I think otherness can be authentic and have real substance, Sir Ridley Scott is the master of this or, it can be charming and surreal and yet still feel tangible, Terry Gilliam for instance. Even a Tv series like Madmen has more of a genuine feel of otherness than GOT to my eyes.


bborchar
Rohan


Jun 20 2013, 10:49pm

Post #36 of 40 (219 views)
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Not even the same... [In reply to] Can't Post


In Reply To
I find quite a bit of GOTs visual style cliched, it relies too much on the standard shots so closely associated with historical re-enactment style TV, shots that have been copied a thousand times from the films of the great masters like David Lean. I am willing to accept those cliches because like most TV series, it doesn't have the luxuries of time and budget that big films have so, the people behind it aren't in the position to spend years in pre-production, do call backs and reshoots etc.

I wasn't expecting GOT to be high fantasy, I am aware of it's historical medieval, light fantasy content but it still nees a hint of otherness, something to make the viewer feel like they are not just watching actors in costumes, to take me into it's imagined world. It's reality style makes it feel less real to me.

I think otherness can be authentic and have real substance, Sir Ridley Scott is the master of this or, it can be charming and surreal and yet still feel tangible, Terry Gilliam for instance. Even a Tv series like Madmen has more of a genuine feel of otherness than GOT to my eyes.


The "otherness" in GoT is the brutality we see on the screen every episode. It's a mini-series that is making 10+hours with only about $5 per episode...it doesn't have the money to be the next Lawrence of Arabia, and it was never trying to be. The locations are beautiful, the story is believable and terrible, and the characters are realistic. It was never going to have sweeping landscape shots or an "otherworldliness" to it...that's the point. It was never trying to be otherworldly, it wanted to mirror this world, and it does it fantastically.


「さようなら、ミスターホームズ」〜アイリーンアダラーのメール

「ベルグレービアの醜聞」


Aragorn the Elfstone
Grey Havens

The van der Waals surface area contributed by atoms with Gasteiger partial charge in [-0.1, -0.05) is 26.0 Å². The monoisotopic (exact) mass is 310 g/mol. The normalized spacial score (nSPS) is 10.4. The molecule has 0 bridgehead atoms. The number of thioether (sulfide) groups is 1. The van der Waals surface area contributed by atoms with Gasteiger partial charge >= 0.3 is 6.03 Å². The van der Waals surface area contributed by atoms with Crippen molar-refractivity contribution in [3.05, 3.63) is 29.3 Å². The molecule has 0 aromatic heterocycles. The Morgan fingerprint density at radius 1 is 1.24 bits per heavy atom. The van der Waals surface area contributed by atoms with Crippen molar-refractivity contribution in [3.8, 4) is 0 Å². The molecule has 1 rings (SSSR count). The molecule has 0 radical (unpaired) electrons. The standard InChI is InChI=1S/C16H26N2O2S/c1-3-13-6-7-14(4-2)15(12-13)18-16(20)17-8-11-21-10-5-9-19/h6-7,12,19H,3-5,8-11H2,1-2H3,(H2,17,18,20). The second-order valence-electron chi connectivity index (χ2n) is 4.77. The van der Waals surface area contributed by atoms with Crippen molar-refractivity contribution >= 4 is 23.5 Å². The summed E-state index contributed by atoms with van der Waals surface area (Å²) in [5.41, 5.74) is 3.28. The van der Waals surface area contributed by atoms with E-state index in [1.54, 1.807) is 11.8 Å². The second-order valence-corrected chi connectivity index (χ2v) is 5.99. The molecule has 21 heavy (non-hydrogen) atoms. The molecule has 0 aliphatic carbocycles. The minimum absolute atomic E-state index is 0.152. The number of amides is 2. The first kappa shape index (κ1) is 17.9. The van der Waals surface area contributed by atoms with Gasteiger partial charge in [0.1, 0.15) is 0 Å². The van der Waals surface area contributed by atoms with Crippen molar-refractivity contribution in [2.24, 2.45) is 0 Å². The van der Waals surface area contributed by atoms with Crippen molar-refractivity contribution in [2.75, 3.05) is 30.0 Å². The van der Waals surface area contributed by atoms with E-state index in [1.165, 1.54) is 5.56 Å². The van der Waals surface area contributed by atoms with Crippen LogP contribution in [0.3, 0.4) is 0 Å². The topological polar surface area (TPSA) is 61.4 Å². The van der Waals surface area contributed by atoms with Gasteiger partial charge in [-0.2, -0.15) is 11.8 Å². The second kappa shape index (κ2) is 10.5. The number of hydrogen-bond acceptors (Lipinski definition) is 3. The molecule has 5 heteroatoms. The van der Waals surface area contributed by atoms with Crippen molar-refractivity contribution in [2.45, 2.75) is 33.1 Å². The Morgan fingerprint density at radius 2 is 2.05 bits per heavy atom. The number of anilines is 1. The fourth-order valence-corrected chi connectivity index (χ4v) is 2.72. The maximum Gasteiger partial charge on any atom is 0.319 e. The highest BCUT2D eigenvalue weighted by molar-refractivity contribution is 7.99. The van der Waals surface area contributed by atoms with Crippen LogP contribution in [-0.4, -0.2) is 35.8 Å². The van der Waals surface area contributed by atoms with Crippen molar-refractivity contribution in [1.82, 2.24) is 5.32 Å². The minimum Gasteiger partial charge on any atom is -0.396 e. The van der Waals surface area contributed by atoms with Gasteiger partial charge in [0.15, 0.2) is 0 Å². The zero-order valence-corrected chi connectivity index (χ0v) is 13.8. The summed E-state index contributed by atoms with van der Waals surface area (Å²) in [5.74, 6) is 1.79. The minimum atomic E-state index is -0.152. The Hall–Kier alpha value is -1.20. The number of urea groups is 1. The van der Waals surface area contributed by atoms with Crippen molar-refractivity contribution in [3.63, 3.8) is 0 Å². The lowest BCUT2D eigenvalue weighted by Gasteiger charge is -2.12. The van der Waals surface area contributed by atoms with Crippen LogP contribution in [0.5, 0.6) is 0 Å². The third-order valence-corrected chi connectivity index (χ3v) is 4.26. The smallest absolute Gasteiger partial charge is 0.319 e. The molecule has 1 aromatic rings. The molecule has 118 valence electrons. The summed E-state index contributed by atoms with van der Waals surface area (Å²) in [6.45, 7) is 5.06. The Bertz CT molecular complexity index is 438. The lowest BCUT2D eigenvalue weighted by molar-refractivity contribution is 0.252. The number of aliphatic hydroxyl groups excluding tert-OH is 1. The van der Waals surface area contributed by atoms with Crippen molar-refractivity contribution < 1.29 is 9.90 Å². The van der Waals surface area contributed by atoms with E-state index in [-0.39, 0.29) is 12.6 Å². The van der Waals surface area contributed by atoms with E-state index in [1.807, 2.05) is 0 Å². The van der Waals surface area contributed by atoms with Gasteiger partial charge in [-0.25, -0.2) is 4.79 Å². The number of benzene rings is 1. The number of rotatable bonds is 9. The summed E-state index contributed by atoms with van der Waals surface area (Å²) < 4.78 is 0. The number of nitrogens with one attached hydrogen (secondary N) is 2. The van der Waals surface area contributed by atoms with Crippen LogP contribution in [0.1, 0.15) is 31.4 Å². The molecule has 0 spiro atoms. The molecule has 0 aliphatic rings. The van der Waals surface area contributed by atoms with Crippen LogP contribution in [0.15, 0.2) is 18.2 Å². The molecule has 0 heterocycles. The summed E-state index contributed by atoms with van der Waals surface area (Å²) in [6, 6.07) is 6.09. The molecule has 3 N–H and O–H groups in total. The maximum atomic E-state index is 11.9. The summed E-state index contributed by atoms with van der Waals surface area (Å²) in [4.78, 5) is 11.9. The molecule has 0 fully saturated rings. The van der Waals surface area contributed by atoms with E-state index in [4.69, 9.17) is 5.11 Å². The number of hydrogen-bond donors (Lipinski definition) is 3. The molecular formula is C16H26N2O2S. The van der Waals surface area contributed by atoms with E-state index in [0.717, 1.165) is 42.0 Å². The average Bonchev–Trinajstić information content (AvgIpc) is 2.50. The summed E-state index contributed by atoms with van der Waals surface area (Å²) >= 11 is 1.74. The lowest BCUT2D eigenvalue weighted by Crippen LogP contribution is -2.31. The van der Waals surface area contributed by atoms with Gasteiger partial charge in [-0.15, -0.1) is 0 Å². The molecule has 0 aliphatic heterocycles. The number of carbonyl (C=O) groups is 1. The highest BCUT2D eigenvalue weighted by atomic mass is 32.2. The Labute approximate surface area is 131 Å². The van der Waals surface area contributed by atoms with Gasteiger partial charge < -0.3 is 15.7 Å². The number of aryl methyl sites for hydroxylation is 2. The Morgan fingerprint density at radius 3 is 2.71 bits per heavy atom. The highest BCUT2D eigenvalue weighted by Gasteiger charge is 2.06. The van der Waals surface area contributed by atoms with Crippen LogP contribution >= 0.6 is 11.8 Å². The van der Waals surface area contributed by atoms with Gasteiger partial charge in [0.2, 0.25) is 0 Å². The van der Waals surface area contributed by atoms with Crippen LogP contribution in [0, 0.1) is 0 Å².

Jun 20 2013, 10:51pm

Post #37 of 40 (215 views)
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Don't see that at all. [In reply to] Can't Post

I'm surprised it looks that way (like a BBC documentary) to you. When I watch it, it looks very cinematic (in fact, one of the best looking digital productions I've ever seen).

"All men dream; but not equally. Those who dream by night in the dusty recesses of their minds awake to find that it was vanity; But the dreamers of day are dangerous men. That they may act their dreams with open eyes to make it possible."
- T.E. Lawrence


There&ThereAgain
Rohan


Jun 21 2013, 7:38pm

Post #38 of 40 (140 views)
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I love that shot [In reply to] Can't Post

it's my favorite example of terrible CGI in LOTR. It might be the worse shot in the whole trilogy.

Although the fish dragging Deagol in ROTK might be another contender.

"The world is indeed full of peril, and in it there are many dark places; but still there is much that is fair; and though in all lands love is now mingled with grief, it grows perhaps the greater."-J.R.R. Tolkien

"Thanks for the money!" -George Lucas


Bladerunner
Gondor


Jun 21 2013, 10:40pm

Post #39 of 40 (130 views)
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I've come to the conclusion... [In reply to] Can't Post

that Peter Jackson is convinced that the only way to attract the "younger viewers" to the theater and away from video games is to infest his films with CGI and crazy/unrealistic stunts and long, dragged-out action sequences.

("Man of Steel" suffered from the latter, - unnecessarily).



Elenorflower
Gondor


Jun 23 2013, 3:56pm

Post #40 of 40 (90 views)
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while I do agree with your points [In reply to] Can't Post

one of my all time favourite moments in the Whole of LOTR was the 'swooping' scenes of Gandalf riding back to Minas Tirith after the attack of the Nazgul on Faramir and his men. The breathless and all too short ride behind Gandalf is for me the most thrilling part of the film. I want it to go on forever, it hurts when it ends, i feel like I am charging with the company back to the city, it makes me cry with joy.

so yes the Hobbit has all those OTT things you mention, but if its done sparingly, its truly wonderful.